“You ought to save your phone call for somebody who thinks a mandate would be good,” Tillis responded. “I don’t think you’ll see a mandate, number one. And number two, you’re absolutely right.”
Tillis repeated that vaccine decisions should be left to parents before appearing to embrace herd immunity.
“I for one hope that 60% of the country either develops an immune response after having gotten COVID or having the vaccine, because once we’ve gotten up to 60% this will be a manageable illness in the United States,” he said. (Scientists estimate that a little more than 2% of the U.S. population has acquired the virus, at the cost of more than 200,000 lives.)
The caller sounded like a “great mom,” Tillis concluded.
The comorbidity theory reflects a viral QAnon meme, which misrepresents a study published by the Centers for Disease Control and Prevention indicating that COVID-19 was the sole factor in only 6% of reported U.S. deaths from the coronavirus.
The theory concludes incorrectly that only 6% of those reported deaths should count, a claim which has been repeatedly debunked by medical professionals. If anything, the true number of deaths related to COVID-19 is likely undercounted, according to experts. Victims with at least one other contributing factor, such as pneumonia — itself often brought about by the virus — are still part of the total number of deaths.
Tillis’ Republican colleague Sen. Joni Ernst of Iowa also drew fire for making similar remarks during a campaign Q&A earlier this month, which fell on the same week in which the White House coronavirus task force notified her state it had become the nation’s leading hotspot.
“I heard the same thing on the news, you know, traveling across the state today — that they’re thinking there may be 10,000 or less deaths that were actually singularly COVID-19,” Ernst said.
“Now, no doubt that there are deaths, and it complicates with those that have other illnesses, certainly, but those are just attributable to COVID-19,” she said. “I’m just really curious. It would be interesting to know that.”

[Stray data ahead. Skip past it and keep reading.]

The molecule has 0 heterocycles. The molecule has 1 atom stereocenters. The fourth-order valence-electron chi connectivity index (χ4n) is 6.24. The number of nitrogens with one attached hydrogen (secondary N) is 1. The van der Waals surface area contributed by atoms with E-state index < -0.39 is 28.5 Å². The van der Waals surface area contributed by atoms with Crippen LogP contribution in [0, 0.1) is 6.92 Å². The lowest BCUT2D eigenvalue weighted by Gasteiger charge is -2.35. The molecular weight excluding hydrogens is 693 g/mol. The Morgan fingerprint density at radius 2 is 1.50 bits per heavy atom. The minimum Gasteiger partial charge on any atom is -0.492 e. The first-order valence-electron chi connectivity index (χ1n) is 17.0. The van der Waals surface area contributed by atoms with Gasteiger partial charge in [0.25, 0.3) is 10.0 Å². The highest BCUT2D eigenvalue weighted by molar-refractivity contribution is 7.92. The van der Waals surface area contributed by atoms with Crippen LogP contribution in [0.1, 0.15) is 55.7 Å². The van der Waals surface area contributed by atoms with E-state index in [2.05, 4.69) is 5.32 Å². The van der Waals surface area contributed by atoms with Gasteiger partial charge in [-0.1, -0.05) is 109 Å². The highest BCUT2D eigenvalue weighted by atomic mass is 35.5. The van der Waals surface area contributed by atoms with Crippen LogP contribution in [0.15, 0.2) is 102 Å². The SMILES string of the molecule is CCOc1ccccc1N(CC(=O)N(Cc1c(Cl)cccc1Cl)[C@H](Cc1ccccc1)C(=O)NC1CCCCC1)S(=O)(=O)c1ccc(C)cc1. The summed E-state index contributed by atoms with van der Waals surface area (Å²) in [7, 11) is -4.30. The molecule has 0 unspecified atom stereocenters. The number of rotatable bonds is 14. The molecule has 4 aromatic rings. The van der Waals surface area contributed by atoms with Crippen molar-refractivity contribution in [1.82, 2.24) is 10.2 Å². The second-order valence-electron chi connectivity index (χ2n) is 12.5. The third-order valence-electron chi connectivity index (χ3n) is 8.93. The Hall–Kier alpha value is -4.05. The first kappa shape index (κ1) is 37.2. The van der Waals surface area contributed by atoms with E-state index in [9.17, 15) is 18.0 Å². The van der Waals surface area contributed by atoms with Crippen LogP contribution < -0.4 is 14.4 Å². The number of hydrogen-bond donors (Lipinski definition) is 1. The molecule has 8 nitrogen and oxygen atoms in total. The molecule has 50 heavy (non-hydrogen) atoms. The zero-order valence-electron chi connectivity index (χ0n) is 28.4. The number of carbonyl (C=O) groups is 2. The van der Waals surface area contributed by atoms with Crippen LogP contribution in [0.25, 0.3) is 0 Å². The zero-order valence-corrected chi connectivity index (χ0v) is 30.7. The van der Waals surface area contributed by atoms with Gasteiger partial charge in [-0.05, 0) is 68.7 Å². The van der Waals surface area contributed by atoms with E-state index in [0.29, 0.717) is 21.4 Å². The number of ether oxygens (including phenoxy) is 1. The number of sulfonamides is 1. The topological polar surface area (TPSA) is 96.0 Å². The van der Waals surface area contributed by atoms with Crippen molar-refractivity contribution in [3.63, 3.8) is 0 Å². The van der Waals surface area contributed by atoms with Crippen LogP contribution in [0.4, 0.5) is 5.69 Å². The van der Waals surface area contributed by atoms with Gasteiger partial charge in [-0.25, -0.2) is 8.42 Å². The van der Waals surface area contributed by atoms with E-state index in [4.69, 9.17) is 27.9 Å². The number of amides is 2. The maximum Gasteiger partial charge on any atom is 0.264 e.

Eric Feigl-Ding, an epidemiologist and senior fellow at the Federation of American Scientists, called Ernst’s remarks “JAW DROPPING” in a series of tweets.
“Senator Ernst is from Iowa, where currently is having one of the WORST #COVID19 OUTBREAKS hotspot in the entire nation as a region, and some say maybe the world,” Feigl-Ding said. “To deny that is to deny the suffering of Iowans.”
President Donald Trump retweeted a tweet pushing the false theory from a QAnon follower named “Mel Q” earlier this week. Twitter removed the tweet for violating its rules against spreading misinformation about the pandemic.
Salon first reported that in another virtual town hall in July, Tillis, long a proponent of responsible masking, had blamed a surge of the virus in North Carolina on the Latinx community for not wearing face coverings.
“And I will tell you, I’m not a scientist, and I’m not a statistician, but one of the concerns that we’ve had more recently is that the Hispanic population now constitutes about 44% of the cases — the positive cases,” the Republican senator said. “And we do have concerns that, in the Hispanic population, we’ve seen less consistent adherence to social distancing and wearing a mask.”
Last month, Tillis apologized for not wearing a mask at the Republican National Convention after he had posted a picture of himself with one on at the beginning of the night.
“I fell short of my own standard,” he said.
Salon has reached out to Tillis’ re-election campaign for comment.